Linklater W.L.,Victoria University of Wellington |
Linklater W.L.,Nelson Mandela Metropolitan University |
Linklater W.L.,Conservation and Research for Endangered Species |
MacDonald E.A.,Conservation and Research for Endangered Species |
And 3 more authors.
Animal Conservation | Year: 2010
Concentrations of adrenal steroid metabolites in feces are routinely used to assess the welfare of animals that are the subject of conservation efforts. The assumption that low and declining corticoid concentrations indicate the absence of stress and acclimation, respectively, is often made without experimental support or wild-animal comparisons, although intrinsic control of adrenal steroids might occur even under ongoing stress and distress. We adopted the capture and 11-week captivity of 18 black (Diceros bicornis: 11 males, seven females) and 52 white (Ceratotherium simum: 22 males, 30 females) rhinoceros as an experimental test of the relationship between corticoid concentrations and stress (translocation) and measured for suppressed gonad function as an indicator of distress - the biological cost of cumulative stressors. Fecal samples collected from the rectum at capture and during captivity were stored frozen and their corticoid, and androgen (in males) or progestin (in females), concentrations determined by radioimmunoassay. Corticoid profiles followed the expected pattern of being two to five times pre-capture levels (ng g-1: black rhino: female 24.5±3.7, male 23.9±2.2; white rhino: female 16.3±1.6, male 12.3±2.4) for up to 17 days after capture and declined with time in captivity. Black rhinoceros and male white rhinoceros corticoids declined below pre-capture values and were associated with suppressed levels of androgens and progestins with increased time in captivity. Declining corticoids could not be interpreted as acclimation or the absence of stressors, without also measuring for distress in African rhinoceros. White rhinoceros female corticoid values remained elevated, although their gonad steroid levels were also suppressed. We discuss our findings for the management of rhinoceros in the wild and captivity. © 2009 The Authors. Journal compilation © 2009 The Zoological Society of London.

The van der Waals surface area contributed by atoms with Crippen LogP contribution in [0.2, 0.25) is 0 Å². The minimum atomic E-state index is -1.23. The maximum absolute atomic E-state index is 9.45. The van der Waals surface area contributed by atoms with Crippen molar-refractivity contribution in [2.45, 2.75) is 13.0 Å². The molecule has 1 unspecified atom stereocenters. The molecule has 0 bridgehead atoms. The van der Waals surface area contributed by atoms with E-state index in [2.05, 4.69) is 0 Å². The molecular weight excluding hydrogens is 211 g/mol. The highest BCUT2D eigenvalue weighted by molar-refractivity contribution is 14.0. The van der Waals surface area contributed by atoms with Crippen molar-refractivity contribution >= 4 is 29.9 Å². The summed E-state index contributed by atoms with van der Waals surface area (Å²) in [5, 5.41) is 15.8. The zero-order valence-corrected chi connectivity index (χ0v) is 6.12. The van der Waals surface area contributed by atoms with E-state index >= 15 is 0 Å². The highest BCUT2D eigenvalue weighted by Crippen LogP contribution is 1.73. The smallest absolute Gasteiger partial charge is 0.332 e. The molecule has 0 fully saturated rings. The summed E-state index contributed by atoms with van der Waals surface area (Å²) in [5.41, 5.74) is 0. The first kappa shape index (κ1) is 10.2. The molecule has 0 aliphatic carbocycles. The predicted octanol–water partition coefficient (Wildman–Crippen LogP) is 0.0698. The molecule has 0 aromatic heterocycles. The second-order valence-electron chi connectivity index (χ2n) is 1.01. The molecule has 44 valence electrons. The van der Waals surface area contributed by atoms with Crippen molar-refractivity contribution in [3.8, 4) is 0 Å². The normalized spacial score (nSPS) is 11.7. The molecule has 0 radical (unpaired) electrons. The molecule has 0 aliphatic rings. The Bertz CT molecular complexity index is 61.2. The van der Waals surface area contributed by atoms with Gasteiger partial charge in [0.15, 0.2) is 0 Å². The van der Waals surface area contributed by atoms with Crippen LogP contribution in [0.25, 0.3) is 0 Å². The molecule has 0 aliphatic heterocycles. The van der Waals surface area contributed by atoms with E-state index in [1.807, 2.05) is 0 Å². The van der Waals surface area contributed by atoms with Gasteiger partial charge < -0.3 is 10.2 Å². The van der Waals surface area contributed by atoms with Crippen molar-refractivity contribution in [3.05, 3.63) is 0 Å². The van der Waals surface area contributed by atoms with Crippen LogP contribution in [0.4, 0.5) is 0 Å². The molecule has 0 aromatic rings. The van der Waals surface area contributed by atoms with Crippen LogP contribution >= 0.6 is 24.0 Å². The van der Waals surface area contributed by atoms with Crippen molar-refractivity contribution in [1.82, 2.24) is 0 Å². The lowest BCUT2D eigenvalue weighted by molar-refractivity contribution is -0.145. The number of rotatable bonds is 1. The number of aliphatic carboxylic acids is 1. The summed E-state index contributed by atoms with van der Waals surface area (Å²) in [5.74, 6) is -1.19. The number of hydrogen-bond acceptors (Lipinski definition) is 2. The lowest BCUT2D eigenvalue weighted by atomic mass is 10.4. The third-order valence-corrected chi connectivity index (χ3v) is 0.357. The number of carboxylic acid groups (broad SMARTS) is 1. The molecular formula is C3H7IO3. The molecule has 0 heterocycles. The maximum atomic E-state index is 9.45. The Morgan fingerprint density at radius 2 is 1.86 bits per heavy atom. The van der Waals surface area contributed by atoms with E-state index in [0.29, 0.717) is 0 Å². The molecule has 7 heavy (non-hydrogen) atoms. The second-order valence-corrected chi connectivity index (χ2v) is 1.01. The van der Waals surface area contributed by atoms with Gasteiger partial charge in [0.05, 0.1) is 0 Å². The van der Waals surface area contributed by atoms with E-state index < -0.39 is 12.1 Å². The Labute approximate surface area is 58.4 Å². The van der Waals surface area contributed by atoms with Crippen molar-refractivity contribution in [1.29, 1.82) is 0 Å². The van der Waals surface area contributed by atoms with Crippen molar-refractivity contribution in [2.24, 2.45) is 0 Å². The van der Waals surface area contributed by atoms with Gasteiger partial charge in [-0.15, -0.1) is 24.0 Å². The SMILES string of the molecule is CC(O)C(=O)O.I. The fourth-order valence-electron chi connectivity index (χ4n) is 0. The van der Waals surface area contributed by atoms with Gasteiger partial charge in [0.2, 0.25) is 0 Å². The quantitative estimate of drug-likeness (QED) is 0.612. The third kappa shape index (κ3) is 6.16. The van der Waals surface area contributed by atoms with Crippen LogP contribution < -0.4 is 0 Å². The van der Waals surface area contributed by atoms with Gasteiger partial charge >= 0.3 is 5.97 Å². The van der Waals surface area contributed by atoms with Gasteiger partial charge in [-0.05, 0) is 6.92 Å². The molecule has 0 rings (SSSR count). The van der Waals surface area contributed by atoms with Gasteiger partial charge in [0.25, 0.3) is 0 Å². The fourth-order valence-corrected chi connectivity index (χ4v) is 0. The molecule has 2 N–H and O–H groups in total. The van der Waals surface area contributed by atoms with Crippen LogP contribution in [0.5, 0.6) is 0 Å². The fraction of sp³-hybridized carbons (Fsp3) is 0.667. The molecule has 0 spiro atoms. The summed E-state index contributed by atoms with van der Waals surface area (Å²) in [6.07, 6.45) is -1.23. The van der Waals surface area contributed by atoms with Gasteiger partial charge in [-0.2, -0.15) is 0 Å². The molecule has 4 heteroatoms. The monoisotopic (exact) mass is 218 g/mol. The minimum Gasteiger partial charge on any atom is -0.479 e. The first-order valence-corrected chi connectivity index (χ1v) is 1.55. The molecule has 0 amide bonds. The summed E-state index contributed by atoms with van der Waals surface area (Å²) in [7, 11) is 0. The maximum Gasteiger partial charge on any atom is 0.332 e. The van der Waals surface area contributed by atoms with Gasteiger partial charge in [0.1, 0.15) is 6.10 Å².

Hamlin H.J.,University of Florida |
Hamlin H.J.,Mote Marine Laboratory |
Milnes M.R.,Conservation and Research for Endangered Species |
Beaulaton C.M.,Mote Marine Laboratory |
And 2 more authors.
Journal of the World Aquaculture Society | Year: 2011